The company claims the M3-powered iMac is twice as fast as its predecessor with the M1. Although I haven't used the M1 version since it first came out, I can't say the difference was noticeable. But I had zero issues with performance—the computer was snappy and smooth with all my day-to-day tasks. During a typical workday, I'd have about 15 to 20 tabs open and multiple apps running simultaneously in the background (including Spotify, Slack, Messages, Telegram, and Notes). The desktop never felt sluggish and I never once saw the rainbow wheel or heard the fans kick in. I do attribute this to the increased RAM, though—I'd recommend upgrading from 8 gigabytes if you can spend the extra cash.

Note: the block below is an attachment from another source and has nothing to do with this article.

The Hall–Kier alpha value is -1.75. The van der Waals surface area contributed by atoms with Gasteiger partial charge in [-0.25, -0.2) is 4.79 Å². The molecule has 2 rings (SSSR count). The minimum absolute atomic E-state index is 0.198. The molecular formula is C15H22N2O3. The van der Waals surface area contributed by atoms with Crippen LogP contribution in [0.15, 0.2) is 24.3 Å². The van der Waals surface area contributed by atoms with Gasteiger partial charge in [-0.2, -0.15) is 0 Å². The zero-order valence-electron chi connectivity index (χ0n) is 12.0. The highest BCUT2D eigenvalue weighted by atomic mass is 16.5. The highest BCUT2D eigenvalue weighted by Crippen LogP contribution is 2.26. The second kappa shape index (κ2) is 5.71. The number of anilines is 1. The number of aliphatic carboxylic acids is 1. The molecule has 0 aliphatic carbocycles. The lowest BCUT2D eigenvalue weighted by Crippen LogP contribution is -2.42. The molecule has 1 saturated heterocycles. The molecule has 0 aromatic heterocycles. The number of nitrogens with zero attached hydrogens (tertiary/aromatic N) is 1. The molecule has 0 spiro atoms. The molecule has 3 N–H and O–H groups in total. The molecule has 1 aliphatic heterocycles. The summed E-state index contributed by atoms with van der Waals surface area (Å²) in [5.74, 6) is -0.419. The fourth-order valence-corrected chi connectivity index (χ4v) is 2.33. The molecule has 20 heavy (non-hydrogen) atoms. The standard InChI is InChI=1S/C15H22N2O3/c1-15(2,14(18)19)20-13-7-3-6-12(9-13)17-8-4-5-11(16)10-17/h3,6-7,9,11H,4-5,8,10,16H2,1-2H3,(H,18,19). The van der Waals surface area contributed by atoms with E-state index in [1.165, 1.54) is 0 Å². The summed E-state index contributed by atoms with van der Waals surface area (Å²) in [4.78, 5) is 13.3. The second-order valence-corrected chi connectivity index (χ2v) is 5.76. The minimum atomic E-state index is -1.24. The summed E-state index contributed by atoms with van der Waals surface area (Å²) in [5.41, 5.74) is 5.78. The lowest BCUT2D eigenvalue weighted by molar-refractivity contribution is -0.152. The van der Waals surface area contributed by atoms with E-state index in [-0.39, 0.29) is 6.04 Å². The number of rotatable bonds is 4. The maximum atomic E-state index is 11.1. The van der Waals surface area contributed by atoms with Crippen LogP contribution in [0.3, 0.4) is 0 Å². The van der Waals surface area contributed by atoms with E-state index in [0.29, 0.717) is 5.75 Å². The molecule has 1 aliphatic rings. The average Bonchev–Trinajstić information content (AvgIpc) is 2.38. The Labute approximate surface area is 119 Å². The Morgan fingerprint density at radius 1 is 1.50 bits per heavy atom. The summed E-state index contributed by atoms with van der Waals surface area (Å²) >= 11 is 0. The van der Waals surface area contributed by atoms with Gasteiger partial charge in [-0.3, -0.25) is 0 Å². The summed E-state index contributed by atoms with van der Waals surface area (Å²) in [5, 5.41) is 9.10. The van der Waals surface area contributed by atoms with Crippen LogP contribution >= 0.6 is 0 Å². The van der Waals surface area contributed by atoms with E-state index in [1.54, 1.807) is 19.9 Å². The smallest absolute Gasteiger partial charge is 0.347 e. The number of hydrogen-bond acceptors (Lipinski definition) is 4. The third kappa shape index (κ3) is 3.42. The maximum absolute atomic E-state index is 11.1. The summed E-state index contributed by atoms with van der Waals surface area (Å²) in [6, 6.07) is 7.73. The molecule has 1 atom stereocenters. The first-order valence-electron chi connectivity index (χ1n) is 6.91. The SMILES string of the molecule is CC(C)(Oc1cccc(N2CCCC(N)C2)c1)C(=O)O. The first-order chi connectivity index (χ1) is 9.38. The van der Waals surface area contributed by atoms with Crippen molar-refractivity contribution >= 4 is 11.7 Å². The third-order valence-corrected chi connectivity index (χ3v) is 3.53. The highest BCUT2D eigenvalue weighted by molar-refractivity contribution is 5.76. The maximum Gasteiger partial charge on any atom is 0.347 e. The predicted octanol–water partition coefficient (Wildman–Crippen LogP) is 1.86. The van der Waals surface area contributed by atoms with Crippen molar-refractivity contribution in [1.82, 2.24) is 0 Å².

I was impressed with gaming on this machine. I'm not a gamer by any means, but I do love the occasional simulation-style game—specifically The Sims 4. I've only ever tested gaming on the high-end processors like the M1 Max and M2 Pro, and I had yet to try it with an entry-level chip. When I fired up the game on the M3, I was pleasantly surprised to find the gameplay was incredibly smooth. I did utilize the new Game Mode feature (it turned on automatically) included with macOS Sonoma, which allows the Mac to give high priority to the CPU and GPU while playing a game while lowering usage for background tasks. This resulted in a fluid experience with consistent frame rates. The fans kicked in almost immediately and stayed on during the entire 45-minute gaming session, but the chassis never felt warm and the fans powered off as soon as I exited the game. (I'll contrast this experience with playing The Sims 4 on my Intel-based MacBook Air, which would stress the machine so much the Origin app would crash only a few minutes into the game.)